The five lost islands ranged in size from one to five hectares and supported dense tropical vegetation, the study explains. Some of the islands that are in the process of disappearing are inhabited. Nuatambu Island, home to 25 families, has lost more than half of its habitable area (and 11 houses) into the sea since 2011.

The findings are both surprising and worrying, as previous research had estimated that islands in the Pacific can keep pace with sea-level rise, and maybe even expand. However, the team notes that those studies focused on areas of the Pacific where sea levels rise by only 3-5 mm per year – broadly in line with the global average of 3 mm per year. The Solomon Islands have experienced a much more rapid sea level rise over the last two decades, at almost three times the global average.

This higher local rate is partly the result of natural climate variability. However, they’re a good indication of how fast sea levels will rise around the world in a warmer future. While natural variations and geological activity will affect future rates of sea level rise, if we don’t dramatically slash greenhouse emissions, what’s happening in the Solomons right now will become the new normal.

It’s not just that the sea is creeping up — it’s also slowly breaking apart the islands. The team says that rates of coastal erosion in the Solomon Islands are ‘dramatic’ and point to increased wave energy as the likely culprit. Those islands that had to contend with both higher wave energy and sea-level rise fared the worst out of all the islands in the study. Around 12 islands in a low wave-energy area showed very little change in their shorelines, while out of 21 exposed islands 5 disappeared completely and 6 showed substantial levels of erosion.

Twelve islands that were studied in a low wave energy area of Solomon Islands experienced little noticeable change in shorelines despite being exposed to similar sea-level rise. However, of the 21 islands exposed to higher wave energy, five completely disappeared and a further six islands eroded substantially.

The paper “Interactions between sea-level rise and wave exposure on reef island dynamics in the Solomon Islands” has been published in the journal Environmental Research Letters.

Greenland set to accelerate sea level change in the near future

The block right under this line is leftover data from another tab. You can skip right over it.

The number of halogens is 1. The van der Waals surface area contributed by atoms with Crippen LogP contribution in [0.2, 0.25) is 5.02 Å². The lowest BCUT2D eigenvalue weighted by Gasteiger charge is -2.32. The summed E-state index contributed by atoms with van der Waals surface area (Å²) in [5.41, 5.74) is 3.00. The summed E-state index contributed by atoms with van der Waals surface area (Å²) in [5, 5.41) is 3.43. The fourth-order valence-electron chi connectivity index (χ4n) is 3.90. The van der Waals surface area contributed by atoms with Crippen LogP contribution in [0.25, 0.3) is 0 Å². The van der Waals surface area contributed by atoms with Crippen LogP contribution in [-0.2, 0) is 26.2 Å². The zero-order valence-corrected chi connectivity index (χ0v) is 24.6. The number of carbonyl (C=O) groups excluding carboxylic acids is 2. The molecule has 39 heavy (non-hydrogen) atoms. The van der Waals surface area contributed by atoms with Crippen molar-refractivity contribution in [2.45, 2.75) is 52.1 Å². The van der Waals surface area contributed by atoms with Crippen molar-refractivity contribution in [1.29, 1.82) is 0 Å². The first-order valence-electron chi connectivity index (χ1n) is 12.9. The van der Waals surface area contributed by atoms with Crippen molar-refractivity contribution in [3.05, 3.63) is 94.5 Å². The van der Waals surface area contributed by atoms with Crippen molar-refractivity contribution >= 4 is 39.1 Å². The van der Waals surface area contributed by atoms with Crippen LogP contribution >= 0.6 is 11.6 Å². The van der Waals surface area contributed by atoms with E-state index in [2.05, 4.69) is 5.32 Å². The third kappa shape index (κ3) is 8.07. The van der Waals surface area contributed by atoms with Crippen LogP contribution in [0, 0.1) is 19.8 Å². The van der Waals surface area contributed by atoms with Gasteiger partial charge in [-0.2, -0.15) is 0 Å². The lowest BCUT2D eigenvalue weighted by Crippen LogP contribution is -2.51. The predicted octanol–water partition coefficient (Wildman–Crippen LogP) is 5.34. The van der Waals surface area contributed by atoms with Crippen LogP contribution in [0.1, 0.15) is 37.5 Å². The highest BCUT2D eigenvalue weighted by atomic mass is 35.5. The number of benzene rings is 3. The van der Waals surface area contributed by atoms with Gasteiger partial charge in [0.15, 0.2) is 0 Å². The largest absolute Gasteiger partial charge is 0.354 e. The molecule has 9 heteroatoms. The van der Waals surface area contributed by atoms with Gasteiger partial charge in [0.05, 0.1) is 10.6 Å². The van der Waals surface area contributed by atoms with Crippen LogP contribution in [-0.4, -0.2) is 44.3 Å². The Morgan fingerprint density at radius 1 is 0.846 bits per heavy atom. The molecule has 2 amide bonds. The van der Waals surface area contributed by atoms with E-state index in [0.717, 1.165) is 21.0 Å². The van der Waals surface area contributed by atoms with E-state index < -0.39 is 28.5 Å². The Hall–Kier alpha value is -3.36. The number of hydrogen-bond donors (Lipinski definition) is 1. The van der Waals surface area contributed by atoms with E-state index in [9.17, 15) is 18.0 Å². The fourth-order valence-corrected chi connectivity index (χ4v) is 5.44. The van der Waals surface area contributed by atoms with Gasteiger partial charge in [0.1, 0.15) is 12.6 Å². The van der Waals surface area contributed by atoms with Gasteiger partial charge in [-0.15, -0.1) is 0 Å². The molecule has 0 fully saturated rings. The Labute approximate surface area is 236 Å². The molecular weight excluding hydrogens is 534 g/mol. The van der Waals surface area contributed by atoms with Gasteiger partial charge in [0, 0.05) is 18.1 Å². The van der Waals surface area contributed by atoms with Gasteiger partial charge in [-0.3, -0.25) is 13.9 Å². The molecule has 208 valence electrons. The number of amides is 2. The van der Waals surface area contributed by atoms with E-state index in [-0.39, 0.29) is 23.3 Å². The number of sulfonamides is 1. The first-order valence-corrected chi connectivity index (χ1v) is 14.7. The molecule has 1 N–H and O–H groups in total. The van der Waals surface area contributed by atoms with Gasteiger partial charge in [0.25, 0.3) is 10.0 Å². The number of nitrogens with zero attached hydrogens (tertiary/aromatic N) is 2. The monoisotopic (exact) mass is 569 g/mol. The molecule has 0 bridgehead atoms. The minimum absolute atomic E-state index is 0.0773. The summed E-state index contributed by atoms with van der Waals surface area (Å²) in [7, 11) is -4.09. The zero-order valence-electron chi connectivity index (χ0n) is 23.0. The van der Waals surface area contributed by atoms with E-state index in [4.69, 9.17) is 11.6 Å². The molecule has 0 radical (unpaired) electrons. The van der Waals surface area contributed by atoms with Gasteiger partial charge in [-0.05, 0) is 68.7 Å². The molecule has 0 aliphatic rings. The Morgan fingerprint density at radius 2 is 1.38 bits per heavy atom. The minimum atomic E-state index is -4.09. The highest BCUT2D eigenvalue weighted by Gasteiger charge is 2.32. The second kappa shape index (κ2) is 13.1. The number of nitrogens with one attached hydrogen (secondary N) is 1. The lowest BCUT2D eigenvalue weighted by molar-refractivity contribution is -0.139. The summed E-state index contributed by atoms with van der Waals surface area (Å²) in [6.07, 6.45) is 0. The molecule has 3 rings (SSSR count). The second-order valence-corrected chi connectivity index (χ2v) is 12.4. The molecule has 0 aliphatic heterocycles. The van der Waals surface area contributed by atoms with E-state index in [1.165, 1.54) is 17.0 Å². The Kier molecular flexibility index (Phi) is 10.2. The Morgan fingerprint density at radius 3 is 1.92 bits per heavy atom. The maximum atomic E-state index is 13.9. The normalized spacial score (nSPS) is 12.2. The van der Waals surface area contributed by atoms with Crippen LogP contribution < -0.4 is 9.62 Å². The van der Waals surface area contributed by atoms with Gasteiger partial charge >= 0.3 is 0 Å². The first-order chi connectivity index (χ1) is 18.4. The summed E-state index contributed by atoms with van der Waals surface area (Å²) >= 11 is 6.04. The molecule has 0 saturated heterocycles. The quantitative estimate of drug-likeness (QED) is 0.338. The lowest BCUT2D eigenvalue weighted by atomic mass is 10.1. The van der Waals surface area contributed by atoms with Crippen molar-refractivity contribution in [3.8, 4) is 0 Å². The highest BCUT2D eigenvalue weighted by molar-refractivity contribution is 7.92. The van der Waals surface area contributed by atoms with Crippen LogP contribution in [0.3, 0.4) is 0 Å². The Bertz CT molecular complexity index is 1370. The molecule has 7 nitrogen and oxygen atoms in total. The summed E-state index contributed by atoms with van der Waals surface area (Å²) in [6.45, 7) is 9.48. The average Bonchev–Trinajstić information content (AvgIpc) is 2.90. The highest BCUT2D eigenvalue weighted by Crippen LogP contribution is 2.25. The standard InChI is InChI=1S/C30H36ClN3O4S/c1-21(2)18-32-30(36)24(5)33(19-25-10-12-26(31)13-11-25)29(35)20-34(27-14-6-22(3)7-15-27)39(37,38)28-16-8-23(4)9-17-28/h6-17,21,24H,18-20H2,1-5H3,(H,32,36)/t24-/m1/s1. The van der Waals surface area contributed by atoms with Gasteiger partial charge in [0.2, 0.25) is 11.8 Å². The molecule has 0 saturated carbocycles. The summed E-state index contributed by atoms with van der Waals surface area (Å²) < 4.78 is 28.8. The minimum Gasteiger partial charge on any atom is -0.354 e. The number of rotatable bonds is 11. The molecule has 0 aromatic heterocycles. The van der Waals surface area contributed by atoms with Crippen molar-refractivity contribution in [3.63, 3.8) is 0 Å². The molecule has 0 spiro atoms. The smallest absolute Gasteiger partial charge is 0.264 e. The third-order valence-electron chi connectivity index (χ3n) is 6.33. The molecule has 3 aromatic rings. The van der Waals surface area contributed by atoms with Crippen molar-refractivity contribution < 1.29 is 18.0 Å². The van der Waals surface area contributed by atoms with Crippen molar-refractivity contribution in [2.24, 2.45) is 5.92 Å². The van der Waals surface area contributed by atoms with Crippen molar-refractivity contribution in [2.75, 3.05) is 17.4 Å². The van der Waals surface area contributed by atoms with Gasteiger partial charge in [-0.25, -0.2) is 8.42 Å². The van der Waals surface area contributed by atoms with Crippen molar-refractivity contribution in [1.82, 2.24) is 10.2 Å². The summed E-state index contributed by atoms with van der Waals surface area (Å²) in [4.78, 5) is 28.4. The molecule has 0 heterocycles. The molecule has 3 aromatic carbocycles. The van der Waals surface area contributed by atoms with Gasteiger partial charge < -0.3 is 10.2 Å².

Greenland’s contribution to sea-level rise is increasing, as climate change makes the region release meltwater into the ocean.

Image via Pixabay.

Greenland’s ice sheet is experiencing an increase in ice slab thickness at its interior regions. These ice sheets are normally porous, allowing meltwater to percolate (drain through) them, but the extra thickness makes them impermeable — so all the meltwater is draining into the ocean.

The process could see the country’s contribution to sea level rise increase by as much as 2.9 inches by 2100.

Thicc ice

“Even under moderate climate projections, ice slabs could double the size of the runoff zone by 2100,” said Mike MacFerrin, a CIRES (Cooperative Institute for Research In Environmental Sciences) and University of Colorado Boulder researcher who led the new study. “Under higher emissions scenarios, the runoff zone nearly triples in size.”

Runoff from ice slabs only amounts to a one-millimeter increase in global sea levels so far, the team explains, but that contribution will expand substantially under climate warming.

In the year 2000, Greenland’s runoff zone — the region of the ice sheet where runoff contributes to sea level rise — was roughly equivalent to the size of New Mexico. Between 2001 and 2013, it expanded by an average of two American football fields per minute, reaching roughly 65,000 sq km.

Even under a moderate emissions scenario, the team adds, it could reach the size of Colorado by 2100. That would raise sea levels by an extra 7-33 mm (one-quarter to one inch) by the same timeframe. Under a high emissions scenario, the situation looks even bleaker: the runoff zone could increase by the size of Texas, according to the new paper, contributing an extra 17-74 mm (half-inch to nearly three inches) of sea-level rise.

The runoff estimates from ice slabs are in addition to other sources of sea-level rise from Greenland, such as calving icebergs.

The team explains that Greenland’s ice sheets are made of layers with different textures. Fresh snow that falls each winter either melts into surface lakes or builds-up and helps compact older snow into glacial ice. Snow that partially melts over summer later re-freezes into thin ice “lenses” between 2 to 5 mm (one or two inches) thick within the compacted snow.

Normally, meltwater can percolate through and around ice lenses, refreezing in place without running off to sea. As mean temperatures over the Arctic increase and melting events become more frequent and extreme, however, these ice lenses solidify into slabs between 1 and 16-meter (3- to 50-foot) thick. These slabs block water from flowing through, which ends up flowing downhill into the ocean.

Climate warming is also increasing the quantity of meltwater in Greenland. In July of 2012, snow and ice melted from 97% of Greenland’s ice sheet surface, which the team says has never before been seen the 33-year-long satellite record. This spring, which was particularly warm and sunny in Greenland, resulted in a record-setting 80 billion tons of Greenland ice melted.